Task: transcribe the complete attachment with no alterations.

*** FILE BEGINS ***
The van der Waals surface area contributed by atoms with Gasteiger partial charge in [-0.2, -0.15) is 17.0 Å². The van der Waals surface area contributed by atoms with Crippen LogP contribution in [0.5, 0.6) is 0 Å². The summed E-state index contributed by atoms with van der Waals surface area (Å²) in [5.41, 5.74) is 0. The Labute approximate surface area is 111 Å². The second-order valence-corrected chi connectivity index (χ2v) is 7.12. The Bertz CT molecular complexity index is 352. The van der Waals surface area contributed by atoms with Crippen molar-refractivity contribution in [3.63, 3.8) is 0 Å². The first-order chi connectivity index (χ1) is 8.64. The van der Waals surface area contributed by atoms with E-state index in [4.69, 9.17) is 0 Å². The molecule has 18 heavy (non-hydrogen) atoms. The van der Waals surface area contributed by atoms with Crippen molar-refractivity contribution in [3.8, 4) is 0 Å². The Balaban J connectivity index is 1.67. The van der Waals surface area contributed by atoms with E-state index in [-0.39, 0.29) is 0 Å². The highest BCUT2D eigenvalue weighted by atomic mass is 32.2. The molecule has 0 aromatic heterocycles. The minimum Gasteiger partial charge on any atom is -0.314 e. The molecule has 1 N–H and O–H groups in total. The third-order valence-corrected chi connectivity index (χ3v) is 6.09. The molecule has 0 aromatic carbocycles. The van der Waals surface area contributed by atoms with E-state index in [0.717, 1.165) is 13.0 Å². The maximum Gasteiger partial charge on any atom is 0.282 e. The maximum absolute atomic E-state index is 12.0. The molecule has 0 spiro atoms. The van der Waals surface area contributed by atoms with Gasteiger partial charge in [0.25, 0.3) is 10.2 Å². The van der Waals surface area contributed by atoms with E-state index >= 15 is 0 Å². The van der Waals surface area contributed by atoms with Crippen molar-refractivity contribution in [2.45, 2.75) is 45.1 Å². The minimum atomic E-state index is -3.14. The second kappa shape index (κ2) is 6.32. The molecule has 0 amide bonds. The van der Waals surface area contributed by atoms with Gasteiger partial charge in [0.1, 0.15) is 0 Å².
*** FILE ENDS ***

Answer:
The van der Waals surface area contributed by atoms with Gasteiger partial charge in [-0.2, -0.15) is 17.0 Å². The van der Waals surface area contributed by atoms with Crippen LogP contribution in [0.5, 0.6) is 0 Å². The summed E-state index contributed by atoms with van der Waals surface area (Å²) in [5.41, 5.74) is 0. The Labute approximate surface area is 111 Å². The second-order valence-corrected chi connectivity index (χ2v) is 7.12. The Bertz CT molecular complexity index is 352. The van der Waals surface area contributed by atoms with Crippen molar-refractivity contribution in [3.63, 3.8) is 0 Å². The first-order chi connectivity index (χ1) is 8.64. The van der Waals surface area contributed by atoms with E-state index in [4.69, 9.17) is 0 Å². The molecule has 18 heavy (non-hydrogen) atoms. The van der Waals surface area contributed by atoms with Crippen molar-refractivity contribution in [3.8, 4) is 0 Å². The Balaban J connectivity index is 1.67. The van der Waals surface area contributed by atoms with E-state index in [-0.39, 0.29) is 0 Å². The highest BCUT2D eigenvalue weighted by atomic mass is 32.2. The molecule has 0 aromatic heterocycles. The minimum Gasteiger partial charge on any atom is -0.314 e. The molecule has 1 N–H and O–H groups in total. The third-order valence-corrected chi connectivity index (χ3v) is 6.09. The molecule has 0 aromatic carbocycles. The van der Waals surface area contributed by atoms with E-state index in [0.717, 1.165) is 13.0 Å². The maximum Gasteiger partial charge on any atom is 0.282 e. The maximum absolute atomic E-state index is 12.0. The molecule has 0 spiro atoms. The van der Waals surface area contributed by atoms with Gasteiger partial charge in [0.25, 0.3) is 10.2 Å². The van der Waals surface area contributed by atoms with E-state index >= 15 is 0 Å². The van der Waals surface area contributed by atoms with Crippen molar-refractivity contribution in [2.45, 2.75) is 45.1 Å². The minimum atomic E-state index is -3.14. The second kappa shape index (κ2) is 6.32. The molecule has 0 amide bonds. The van der Waals surface area contributed by atoms with Gasteiger partial charge in [0.1, 0.15) is 0 Å².